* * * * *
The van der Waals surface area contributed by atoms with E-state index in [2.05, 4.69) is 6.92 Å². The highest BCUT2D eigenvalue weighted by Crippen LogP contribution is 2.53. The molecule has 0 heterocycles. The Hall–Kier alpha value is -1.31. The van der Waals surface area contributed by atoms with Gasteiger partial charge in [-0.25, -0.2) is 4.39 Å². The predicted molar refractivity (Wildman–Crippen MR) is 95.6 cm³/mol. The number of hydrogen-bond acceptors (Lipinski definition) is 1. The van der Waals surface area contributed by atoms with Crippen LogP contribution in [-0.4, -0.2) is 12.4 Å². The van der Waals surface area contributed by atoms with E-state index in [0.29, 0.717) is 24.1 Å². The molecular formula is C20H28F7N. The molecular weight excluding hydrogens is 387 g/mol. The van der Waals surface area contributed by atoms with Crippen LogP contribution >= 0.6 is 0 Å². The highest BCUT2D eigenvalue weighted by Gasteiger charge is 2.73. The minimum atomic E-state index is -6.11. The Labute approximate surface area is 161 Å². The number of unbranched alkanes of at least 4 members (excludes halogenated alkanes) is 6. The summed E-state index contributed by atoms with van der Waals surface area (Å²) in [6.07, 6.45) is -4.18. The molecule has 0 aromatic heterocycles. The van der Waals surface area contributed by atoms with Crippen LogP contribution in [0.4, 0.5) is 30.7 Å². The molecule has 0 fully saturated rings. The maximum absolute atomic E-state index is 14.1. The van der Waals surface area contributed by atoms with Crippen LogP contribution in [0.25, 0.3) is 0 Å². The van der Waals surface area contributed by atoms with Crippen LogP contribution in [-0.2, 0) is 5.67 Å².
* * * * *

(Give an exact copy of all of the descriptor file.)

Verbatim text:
The van der Waals surface area contributed by atoms with E-state index in [2.05, 4.69) is 6.92 Å². The highest BCUT2D eigenvalue weighted by Crippen LogP contribution is 2.53. The molecule has 0 heterocycles. The Hall–Kier alpha value is -1.31. The van der Waals surface area contributed by atoms with Gasteiger partial charge in [-0.25, -0.2) is 4.39 Å². The predicted molar refractivity (Wildman–Crippen MR) is 95.6 cm³/mol. The number of hydrogen-bond acceptors (Lipinski definition) is 1. The van der Waals surface area contributed by atoms with Crippen LogP contribution in [-0.4, -0.2) is 12.4 Å². The van der Waals surface area contributed by atoms with E-state index in [0.29, 0.717) is 24.1 Å². The molecular formula is C20H28F7N. The molecular weight excluding hydrogens is 387 g/mol. The van der Waals surface area contributed by atoms with Crippen LogP contribution >= 0.6 is 0 Å². The highest BCUT2D eigenvalue weighted by Gasteiger charge is 2.73. The minimum atomic E-state index is -6.11. The Labute approximate surface area is 161 Å². The number of unbranched alkanes of at least 4 members (excludes halogenated alkanes) is 6. The summed E-state index contributed by atoms with van der Waals surface area (Å²) in [6.07, 6.45) is -4.18. The molecule has 0 aromatic heterocycles. The van der Waals surface area contributed by atoms with Crippen LogP contribution in [0.4, 0.5) is 30.7 Å². The molecule has 0 fully saturated rings. The maximum absolute atomic E-state index is 14.1. The van der Waals surface area contributed by atoms with Crippen LogP contribution in [0.25, 0.3) is 0 Å². The van der Waals surface area contributed by atoms with Crippen LogP contribution in [-0.2, 0) is 5.67 Å².